The CBA states that, to avoid AWOL status, an employee must "promptly provide[ ] documentation or other medical evidence that establishes to the Employer's satisfaction that the employee was unable to report to work due to illness." CBA §9.7, Def.'s Mot. Summ. J. Ex. 2. An employee who has "[t]hree absences without approved leave (AWOL)" is deemed to have engaged in conduct of a serious nature. Id. §20.2(12). Conduct of a "serious nature" may result in discharge without advance warning. Id. §20.1.

D. Mr. Davis's August 24, 2009 Termination

Mr. Davis was terminated from his position by GW on August 24, 2009. Decl. Williams-Valentine¶ 11. The University maintains that Mr. Davis was terminated for multiple absences from work without timely requesting leave, or without providing medical documentation to explain his absences. 2008 Notices of Absences, Def.'s Mot. Summ. J. Ex.6; Termination Letter (Aug. 24, 2009), Def.'s Mot. Summ. J. Ex. 7. Mr. Davis maintains that he was improperly marked as AWOL on numerous occasions prior to his August 24, 2009 termination. See generally Pl.'s Opp'n.

Following his termination, Mr. Davis and the University entered into a Last Chance Agreement ("LCA"), which reinstated Mr. Davis and treated the time between his August discharge and February 3, 2010 as an unpaid suspension. Decl. Valentine-Williams ¶ 11; LCA ¶ 1, Def.'s Mot. Summ. J. Ex. 8. The LCA required Mr. Davis "to meet normal performance expectations and to comply with the employment standards applicable to other employees in his position." Id. at ¶ 4. It also provided that "if Mr. Davis is absent from work without thepermission of his immediate supervisor on any occasion between February 3, 2010 and February 3, 2011, the University shall be entitled to discharge him immediately." Id. at ¶ 3 (emphasis added).

As a part of the LCA, the Union waived its right to grieve another discharge, other than to question "whether or not the immediate supervisor gave Mr. Davis permission to be absent." Id. As part of the agreement, Mr. Davis executed a Release, in which he waived all claims against GW and its agents related to the circumstances of the 2009 discharge pre-dating the Release's execution. Release, Def.'s Mot. Summ. J. Ex. 9.

E. Mr. Davis's Illness, and his Excused Sick Leave and FMLA Leave

Mr. Davis suffers from a variety of disorders, including depression, bipolar disorder, and substance abuse. Pl.'s Decl. ¶¶ 5-6, 14; Pl.'s Opp'n Exs. A-G. In November 2008, Mr. Davis disclosed to the University that he had a "Mental/Emotional" disability, which he identified as "depression." Voluntary Self- Identification Form, Nov. 1, 2008, Def.'s Mot. Summ. J. Ex. 22; Request for Accommodation form, Nov. 3, 2008, Def.'s Mot. Summ J. Ex. 23. Mr. Davis further disclosed that he was being treated with medication and psychotherapy related to his condition. Doctor's Documentation, April 7, 2008, Pl.'s Opp'n Ex. A. On May 20, 2008, Mr. Davis was hospitalized when he became dizzy and fainted, and was diagnosed with vertigo in connection with his depression medication. Discharge Documentation, May 20, 2008, Pl.'s Opp'n Ex. B. Plaintiff asserts that he provided these hospitalization records to his then-supervisor, Lance Kendall. Pl.'s Decl. ¶ 7.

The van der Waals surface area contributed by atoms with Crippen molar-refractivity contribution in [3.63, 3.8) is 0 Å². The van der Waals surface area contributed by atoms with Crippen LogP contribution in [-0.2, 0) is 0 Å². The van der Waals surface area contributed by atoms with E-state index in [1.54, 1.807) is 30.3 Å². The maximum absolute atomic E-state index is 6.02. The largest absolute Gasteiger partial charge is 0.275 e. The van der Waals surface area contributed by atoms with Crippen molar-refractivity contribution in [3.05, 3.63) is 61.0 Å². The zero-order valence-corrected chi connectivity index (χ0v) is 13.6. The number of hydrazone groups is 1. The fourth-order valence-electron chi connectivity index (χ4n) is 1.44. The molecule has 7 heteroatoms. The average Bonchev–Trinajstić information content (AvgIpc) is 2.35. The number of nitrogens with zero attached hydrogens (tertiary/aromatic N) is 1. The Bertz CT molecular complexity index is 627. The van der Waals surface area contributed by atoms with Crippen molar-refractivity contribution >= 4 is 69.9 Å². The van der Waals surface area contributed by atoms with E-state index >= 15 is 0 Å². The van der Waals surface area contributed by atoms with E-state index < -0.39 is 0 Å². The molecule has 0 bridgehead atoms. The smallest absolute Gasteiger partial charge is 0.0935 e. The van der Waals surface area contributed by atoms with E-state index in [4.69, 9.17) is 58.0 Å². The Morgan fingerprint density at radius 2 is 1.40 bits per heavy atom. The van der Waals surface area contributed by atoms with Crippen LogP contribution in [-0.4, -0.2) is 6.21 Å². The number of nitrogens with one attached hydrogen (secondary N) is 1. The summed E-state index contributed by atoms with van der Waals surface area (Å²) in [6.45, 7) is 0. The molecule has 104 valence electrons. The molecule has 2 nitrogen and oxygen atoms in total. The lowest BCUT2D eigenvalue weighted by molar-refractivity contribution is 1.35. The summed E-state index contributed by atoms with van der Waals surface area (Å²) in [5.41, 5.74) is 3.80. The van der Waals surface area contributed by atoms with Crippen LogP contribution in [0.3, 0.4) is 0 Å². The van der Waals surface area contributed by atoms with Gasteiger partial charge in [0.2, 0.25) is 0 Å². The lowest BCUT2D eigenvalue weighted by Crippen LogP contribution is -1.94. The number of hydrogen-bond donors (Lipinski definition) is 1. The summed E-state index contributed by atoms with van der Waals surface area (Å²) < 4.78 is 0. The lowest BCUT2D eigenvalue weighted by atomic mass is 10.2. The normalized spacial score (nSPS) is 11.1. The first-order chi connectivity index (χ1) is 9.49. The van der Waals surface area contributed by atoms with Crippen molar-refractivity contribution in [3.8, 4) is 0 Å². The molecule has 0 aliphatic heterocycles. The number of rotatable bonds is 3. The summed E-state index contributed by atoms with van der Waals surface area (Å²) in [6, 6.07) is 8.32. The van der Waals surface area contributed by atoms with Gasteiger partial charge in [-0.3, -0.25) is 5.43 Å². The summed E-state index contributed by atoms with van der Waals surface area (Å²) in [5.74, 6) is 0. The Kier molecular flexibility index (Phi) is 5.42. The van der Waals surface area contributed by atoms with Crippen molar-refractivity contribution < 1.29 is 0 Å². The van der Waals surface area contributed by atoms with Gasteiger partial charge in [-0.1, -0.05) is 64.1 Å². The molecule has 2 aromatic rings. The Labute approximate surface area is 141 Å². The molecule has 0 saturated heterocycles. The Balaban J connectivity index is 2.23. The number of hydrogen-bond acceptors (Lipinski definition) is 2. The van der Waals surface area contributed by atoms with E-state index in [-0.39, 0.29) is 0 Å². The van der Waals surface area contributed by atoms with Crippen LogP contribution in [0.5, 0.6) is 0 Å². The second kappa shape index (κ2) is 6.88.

In June 2009, Mr. Davis requested and was granted four days of FMLA leave for in-patient treatment relating to his substance abuse and psychological disorders. FMLA Certification, June 22, 2009, Def.'s Mot. Summ. J. Ex. 25.

Following his February 2010 reinstatement, Mr. Davis was granted FMLA leave or was excused from his absence on the following occasions:

• From July 11, 2010 to July 14, 2010, Mr. Davis was hospitalized in connection to his cocaine abuse and bipolar disorder. Discharge Documentation, July 14, 2010, Pl.'s Opp'nEx. G. Mr. Davis was not marked AWOL on these days.
• From August 8, 2010 to August 9, 2010, Mr. Davis was absent from work for an unknown reason. Leave Request Form, Pl.'s Opp'n, Ex. I. Mr. Davis was granted two days of sick leave for these absences.
• From August 11, 2010 to August 16, 2010, Mr. Davis was hospitalized for alcohol and cocaine abuse. Discharge Summary, Aug. 16, 2010, Pl.'s Opp'n Ex. J. Mr. Davis was not marked AWOL on these dates.
• On August 2, 2010, Mr. Davis requested and was granted FMLA leave from September 2 - 9, 2010, for inpatient treatment. FMLA Leave Request, Pl.'s Opp'n Ex. N; Patient Discharge, Pl.'s Opp'n Ex. P; File Closing Checklist, Pl's Opp'n Ex. O.
F. The Events Leading up To Mr. Davis's Termination on December 13, 2010

Mr. Davis was terminated on December 13, 2010, after he was marked as AWOL on eight occasions in 2010: July 7, July 22, November 2, ...